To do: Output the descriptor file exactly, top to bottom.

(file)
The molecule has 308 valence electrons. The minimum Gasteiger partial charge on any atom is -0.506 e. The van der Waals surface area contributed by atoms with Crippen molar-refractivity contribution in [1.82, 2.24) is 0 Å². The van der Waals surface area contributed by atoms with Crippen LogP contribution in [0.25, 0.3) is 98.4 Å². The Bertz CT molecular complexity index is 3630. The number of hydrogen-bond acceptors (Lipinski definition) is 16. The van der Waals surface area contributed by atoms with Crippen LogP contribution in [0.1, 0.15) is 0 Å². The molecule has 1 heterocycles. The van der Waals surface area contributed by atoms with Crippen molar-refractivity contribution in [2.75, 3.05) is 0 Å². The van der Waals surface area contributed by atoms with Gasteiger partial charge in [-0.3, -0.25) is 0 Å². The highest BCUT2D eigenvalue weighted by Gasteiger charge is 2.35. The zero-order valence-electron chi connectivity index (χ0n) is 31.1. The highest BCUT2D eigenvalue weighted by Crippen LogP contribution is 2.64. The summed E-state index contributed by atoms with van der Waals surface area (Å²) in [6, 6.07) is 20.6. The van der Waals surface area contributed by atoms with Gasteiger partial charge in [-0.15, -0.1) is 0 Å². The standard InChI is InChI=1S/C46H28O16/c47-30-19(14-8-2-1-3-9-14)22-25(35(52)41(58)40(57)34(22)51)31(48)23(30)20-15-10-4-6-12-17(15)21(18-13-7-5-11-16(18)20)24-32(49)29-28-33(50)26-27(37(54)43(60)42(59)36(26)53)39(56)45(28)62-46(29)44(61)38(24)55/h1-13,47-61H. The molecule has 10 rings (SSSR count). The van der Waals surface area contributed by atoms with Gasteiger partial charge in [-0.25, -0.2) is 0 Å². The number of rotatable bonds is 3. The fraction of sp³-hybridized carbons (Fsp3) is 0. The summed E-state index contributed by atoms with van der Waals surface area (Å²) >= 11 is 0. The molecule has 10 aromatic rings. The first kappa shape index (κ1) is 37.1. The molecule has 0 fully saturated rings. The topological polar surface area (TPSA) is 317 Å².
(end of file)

The molecule has 308 valence electrons. The minimum Gasteiger partial charge on any atom is -0.506 e. The van der Waals surface area contributed by atoms with Crippen molar-refractivity contribution in [1.82, 2.24) is 0 Å². The van der Waals surface area contributed by atoms with Crippen LogP contribution in [0.25, 0.3) is 98.4 Å². The Bertz CT molecular complexity index is 3630. The number of hydrogen-bond acceptors (Lipinski definition) is 16. The van der Waals surface area contributed by atoms with Crippen LogP contribution in [0.1, 0.15) is 0 Å². The molecule has 1 heterocycles. The van der Waals surface area contributed by atoms with Crippen molar-refractivity contribution in [2.75, 3.05) is 0 Å². The van der Waals surface area contributed by atoms with Gasteiger partial charge in [-0.3, -0.25) is 0 Å². The highest BCUT2D eigenvalue weighted by Gasteiger charge is 2.35. The zero-order valence-electron chi connectivity index (χ0n) is 31.1. The highest BCUT2D eigenvalue weighted by Crippen LogP contribution is 2.64. The summed E-state index contributed by atoms with van der Waals surface area (Å²) in [6, 6.07) is 20.6. The van der Waals surface area contributed by atoms with Gasteiger partial charge in [-0.15, -0.1) is 0 Å². The standard InChI is InChI=1S/C46H28O16/c47-30-19(14-8-2-1-3-9-14)22-25(35(52)41(58)40(57)34(22)51)31(48)23(30)20-15-10-4-6-12-17(15)21(18-13-7-5-11-16(18)20)24-32(49)29-28-33(50)26-27(37(54)43(60)42(59)36(26)53)39(56)45(28)62-46(29)44(61)38(24)55/h1-13,47-61H. The molecule has 10 rings (SSSR count). The van der Waals surface area contributed by atoms with Gasteiger partial charge in [-0.25, -0.2) is 0 Å². The number of rotatable bonds is 3. The fraction of sp³-hybridized carbons (Fsp3) is 0. The summed E-state index contributed by atoms with van der Waals surface area (Å²) >= 11 is 0. The molecule has 10 aromatic rings. The first kappa shape index (κ1) is 37.1. The molecule has 0 fully saturated rings. The topological polar surface area (TPSA) is 317 Å².